DevOps principles and practices for a successful engineering team

Welcome to the CircleCI guide on the essential principles for leading a high performing DevOps team. In this guide, you’ll find relevant resources to help your team cultivate a DevOps culture that allows for informed decisions and maximum operating efficiency.

What is DevOps and why is it important?

Many teams are now making the move to DevOps, and there is a good reason: using DevOps practices helps enable teams to be more responsive to market changes. They can deploy code more quickly and more safely, and with less fear of breaking production.

But switching to DevOps is not an either/or proposition. DevOps is a mindset of bringing operational knowledge to development, yes, but it also comes with a panoply of processes, approaches, and ways of using tools that set it apart.

Cultivate a DevOps team environment, before buying all the tools

DevOps is the latest in a long succession of problem-solving processes that each come with a digital garage full of tools: CI/CD systems, testing frameworks, monitoring tools, and security audit tools to name a few. But applying a DevOps mindset before tool adoption is essential.

Before moving to DevOps, ensure your team is aligned on the following:

  1. Everyone is on the same page with respect to what you’re trying to achieve with this transformation. Everyone should agree on the problem you’re trying to solve, and that you are aligned on the pain points.
  2. Start small. Don’t try to make the entire organization into a model DevOps team overnight. Instead, start with one team, and see if the process changes work within your organization.
  3. Always measure. Before you start any improvement plan, get accurate metrics for where you’re currently at (i.e. our dev cycle takes X time). Then once you’ve implemented changes, you can measure their effectiveness.
  4. Do not try to automate everything at once. One misconception about DevOps is that all the infrastructure provisioning and configuration management must be done automatically. This is referred to as “infrastructure as code (IaC).” IaC practices are designed to support applications at scale. Try automating the building and testing of your application before automating sophisticated deployment scenarios.

For more information on DevOps culture and tooling, see: Moving to DevOps: what tools do you really need? or download The Building Blocks of DevOps Culture ebook.

For more information on Infrastructure as Code, see: How do I use Infrastructure as Code?

Get DevOps buy-in from management

Getting your manager to say ‘yes’ to new DevOps tools can be challenging. Use the following tips to approach getting new tooling approved:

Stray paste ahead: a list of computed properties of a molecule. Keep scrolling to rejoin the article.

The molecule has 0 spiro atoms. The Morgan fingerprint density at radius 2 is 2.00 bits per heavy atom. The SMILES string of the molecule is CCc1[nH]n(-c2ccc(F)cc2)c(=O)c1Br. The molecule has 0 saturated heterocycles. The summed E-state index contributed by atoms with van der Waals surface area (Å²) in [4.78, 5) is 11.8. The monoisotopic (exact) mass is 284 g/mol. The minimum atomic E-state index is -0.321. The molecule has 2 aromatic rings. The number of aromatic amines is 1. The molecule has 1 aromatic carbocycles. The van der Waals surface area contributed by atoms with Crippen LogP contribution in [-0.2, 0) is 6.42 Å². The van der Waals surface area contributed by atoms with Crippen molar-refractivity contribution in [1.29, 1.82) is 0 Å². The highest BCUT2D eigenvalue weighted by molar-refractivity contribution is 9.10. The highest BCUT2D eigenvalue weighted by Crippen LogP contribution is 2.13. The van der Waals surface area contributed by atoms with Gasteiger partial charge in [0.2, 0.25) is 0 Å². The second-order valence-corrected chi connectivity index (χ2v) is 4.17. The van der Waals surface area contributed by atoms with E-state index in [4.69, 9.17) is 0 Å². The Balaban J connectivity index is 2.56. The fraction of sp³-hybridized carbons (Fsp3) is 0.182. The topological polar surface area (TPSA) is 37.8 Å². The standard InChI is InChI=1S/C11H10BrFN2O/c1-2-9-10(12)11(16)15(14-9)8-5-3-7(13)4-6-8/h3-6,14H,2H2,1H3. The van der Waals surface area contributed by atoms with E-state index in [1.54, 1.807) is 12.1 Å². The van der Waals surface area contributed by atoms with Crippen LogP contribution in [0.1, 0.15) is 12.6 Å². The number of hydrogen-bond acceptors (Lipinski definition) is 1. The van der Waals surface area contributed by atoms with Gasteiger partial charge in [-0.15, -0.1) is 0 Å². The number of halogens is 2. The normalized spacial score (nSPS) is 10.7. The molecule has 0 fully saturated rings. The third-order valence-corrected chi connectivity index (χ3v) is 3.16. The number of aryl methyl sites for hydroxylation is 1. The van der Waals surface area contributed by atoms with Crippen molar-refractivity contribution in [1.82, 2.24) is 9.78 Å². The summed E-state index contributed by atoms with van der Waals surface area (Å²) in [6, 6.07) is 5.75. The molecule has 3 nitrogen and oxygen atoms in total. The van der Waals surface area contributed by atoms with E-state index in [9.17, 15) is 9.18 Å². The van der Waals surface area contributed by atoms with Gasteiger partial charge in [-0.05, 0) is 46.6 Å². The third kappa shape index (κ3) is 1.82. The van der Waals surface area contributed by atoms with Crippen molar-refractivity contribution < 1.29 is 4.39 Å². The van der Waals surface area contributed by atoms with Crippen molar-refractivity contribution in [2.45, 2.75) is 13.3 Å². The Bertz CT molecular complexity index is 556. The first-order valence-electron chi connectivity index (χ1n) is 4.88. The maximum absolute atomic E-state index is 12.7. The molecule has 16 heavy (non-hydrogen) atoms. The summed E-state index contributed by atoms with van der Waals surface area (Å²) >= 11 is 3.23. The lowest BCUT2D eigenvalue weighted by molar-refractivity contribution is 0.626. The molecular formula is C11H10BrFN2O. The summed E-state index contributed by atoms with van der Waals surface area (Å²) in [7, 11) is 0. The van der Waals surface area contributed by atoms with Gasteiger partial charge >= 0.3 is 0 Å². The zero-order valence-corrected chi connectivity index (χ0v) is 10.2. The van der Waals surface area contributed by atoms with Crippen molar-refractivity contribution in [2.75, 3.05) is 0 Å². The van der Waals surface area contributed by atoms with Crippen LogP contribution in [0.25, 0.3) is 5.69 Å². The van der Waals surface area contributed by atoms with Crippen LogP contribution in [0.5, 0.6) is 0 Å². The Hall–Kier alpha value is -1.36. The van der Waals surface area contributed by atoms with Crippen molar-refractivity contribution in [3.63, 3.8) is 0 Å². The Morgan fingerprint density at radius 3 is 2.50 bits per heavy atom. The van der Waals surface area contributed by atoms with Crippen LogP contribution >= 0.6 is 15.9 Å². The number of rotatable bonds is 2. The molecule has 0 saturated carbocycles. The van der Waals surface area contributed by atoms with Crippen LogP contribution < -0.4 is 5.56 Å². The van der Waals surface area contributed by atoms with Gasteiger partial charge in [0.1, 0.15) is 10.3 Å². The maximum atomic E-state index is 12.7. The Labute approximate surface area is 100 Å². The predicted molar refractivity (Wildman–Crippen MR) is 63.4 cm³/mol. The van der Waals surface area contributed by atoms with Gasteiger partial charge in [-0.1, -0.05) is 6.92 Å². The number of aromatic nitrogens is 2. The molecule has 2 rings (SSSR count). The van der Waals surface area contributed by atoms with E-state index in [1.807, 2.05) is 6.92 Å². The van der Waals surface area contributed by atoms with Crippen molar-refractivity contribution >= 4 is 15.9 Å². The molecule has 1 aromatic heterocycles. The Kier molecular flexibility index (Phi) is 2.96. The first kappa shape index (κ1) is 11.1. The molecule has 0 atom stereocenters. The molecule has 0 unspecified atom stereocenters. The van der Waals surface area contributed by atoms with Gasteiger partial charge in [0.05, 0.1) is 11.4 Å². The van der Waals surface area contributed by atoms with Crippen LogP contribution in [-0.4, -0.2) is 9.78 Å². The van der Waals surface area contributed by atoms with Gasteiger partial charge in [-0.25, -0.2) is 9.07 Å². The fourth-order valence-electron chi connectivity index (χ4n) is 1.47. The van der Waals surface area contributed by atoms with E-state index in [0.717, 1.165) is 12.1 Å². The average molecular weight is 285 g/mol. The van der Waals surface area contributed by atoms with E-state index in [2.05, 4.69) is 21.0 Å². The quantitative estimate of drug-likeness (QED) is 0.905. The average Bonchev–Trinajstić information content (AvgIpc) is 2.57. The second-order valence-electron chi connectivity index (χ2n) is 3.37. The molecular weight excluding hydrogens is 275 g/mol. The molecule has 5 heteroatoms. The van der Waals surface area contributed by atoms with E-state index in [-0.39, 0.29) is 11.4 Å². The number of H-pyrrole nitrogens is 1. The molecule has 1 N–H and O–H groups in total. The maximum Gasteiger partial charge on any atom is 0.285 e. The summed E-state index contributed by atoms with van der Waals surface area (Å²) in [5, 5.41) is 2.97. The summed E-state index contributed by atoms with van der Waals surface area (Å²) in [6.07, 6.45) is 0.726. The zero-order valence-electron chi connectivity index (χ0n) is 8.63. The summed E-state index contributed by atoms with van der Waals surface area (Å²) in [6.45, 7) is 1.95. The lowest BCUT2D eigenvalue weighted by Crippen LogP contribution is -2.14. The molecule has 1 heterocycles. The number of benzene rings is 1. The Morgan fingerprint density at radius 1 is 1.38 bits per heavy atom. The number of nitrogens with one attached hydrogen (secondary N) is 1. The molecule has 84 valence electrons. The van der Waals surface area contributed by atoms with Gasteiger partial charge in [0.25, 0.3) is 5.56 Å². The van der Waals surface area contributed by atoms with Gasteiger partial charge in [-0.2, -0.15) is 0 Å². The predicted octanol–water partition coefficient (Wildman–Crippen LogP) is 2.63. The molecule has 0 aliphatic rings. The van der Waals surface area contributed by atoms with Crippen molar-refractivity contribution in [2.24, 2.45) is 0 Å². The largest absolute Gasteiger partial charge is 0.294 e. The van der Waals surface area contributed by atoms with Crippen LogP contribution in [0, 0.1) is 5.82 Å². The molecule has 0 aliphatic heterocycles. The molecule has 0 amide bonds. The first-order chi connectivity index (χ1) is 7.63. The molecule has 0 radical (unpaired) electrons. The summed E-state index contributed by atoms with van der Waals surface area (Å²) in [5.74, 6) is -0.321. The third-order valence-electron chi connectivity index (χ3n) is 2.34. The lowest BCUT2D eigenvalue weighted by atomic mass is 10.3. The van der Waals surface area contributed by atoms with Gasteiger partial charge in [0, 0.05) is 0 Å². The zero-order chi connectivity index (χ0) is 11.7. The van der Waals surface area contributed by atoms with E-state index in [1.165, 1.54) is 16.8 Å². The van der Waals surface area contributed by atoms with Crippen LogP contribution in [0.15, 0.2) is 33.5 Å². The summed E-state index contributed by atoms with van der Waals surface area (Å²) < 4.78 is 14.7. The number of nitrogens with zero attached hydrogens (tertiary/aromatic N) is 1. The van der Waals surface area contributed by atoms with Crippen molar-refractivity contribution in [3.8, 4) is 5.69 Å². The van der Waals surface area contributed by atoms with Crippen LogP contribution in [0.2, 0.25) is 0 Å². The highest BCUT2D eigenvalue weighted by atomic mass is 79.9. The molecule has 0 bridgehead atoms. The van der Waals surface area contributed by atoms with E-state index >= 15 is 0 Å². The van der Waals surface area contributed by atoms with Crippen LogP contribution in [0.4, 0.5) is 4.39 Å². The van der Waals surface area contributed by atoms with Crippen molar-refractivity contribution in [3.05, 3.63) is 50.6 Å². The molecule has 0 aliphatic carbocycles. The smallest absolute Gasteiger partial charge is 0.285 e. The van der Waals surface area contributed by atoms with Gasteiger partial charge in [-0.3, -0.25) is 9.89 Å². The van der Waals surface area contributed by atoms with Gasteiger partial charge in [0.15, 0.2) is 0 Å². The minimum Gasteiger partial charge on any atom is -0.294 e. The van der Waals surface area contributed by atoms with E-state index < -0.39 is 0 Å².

1. Emphasize the problem, not the tool. Before any conversation begins, we need to identify the action item. No manager wants to have meetings that don’t have actionable insights.
  2. Use relevant data to support your need. Developers are pros at generating data, so include some specific stats in your ask.
  3. Get buy-in from your team’s least likely fan. It is important to loop in others who are going to be affected and who are likely to have opinions about the new tool.
  4. Demo the tool and invite questions. Ask your team if they see any issues down the road that introducing the tool may create.

For further information and tips on approaching management read: Getting your manager to say ‘yes’ to DevOps tools.

Use DevOps to increase security

CI/CD pipelines are a critical piece of your technology stack where your infrastructure has access to many different resources, from development and production environment to analytics keys and code signing credentials. The more resources your pipelines have access to (secure secrets, proprietary code, databases, etc.), the more important it is to keep your CI/CD system secure.

How do you secure CI/CD pipelines with DevSecOps? We recommend implementing security best practices from the following three solutions:

  1. Secure pipeline configuration - It is possible to use your CI/CD pipeline configuration to make security issues less likely to happen. (check out CircleCI orbs).
  2. Code and Git history analysis - Take time to identify secrets that have been committed to the codebase so that you can deactivate and replace them.
  3. Security policy enforcement - Some security aspects can’t be statically checked based on known vulnerabilities, but rather are specific to your particular company, and therefore need to be codified as policies.

To learn more about adopting a DevSecOps methodology download this ebook, Ultimate guide to CI/CD security and DevSecOps.

Set meaningful DevOps goals for your team

When it comes to team success, finding the right DevOps metrics to measure is crucial. While there is no universal standard that every team should aspire to, our data and the 2020 DevOps software trends we’ve seen play out on our platform show that there are reasonable benchmarks for teams to set as goals.

Learn how to measure DevOps success with four key benchmarks for your engineering teams

Ultimately, your ability to measure your baseline and make incremental improvements on these metrics is more valuable than chasing “ideal”.

Download 2020 State of Software Delivery: Data-Backed Benchmarks for Engineering Teams to find out how you and your team can amplify your software delivery going forward. Download the report here.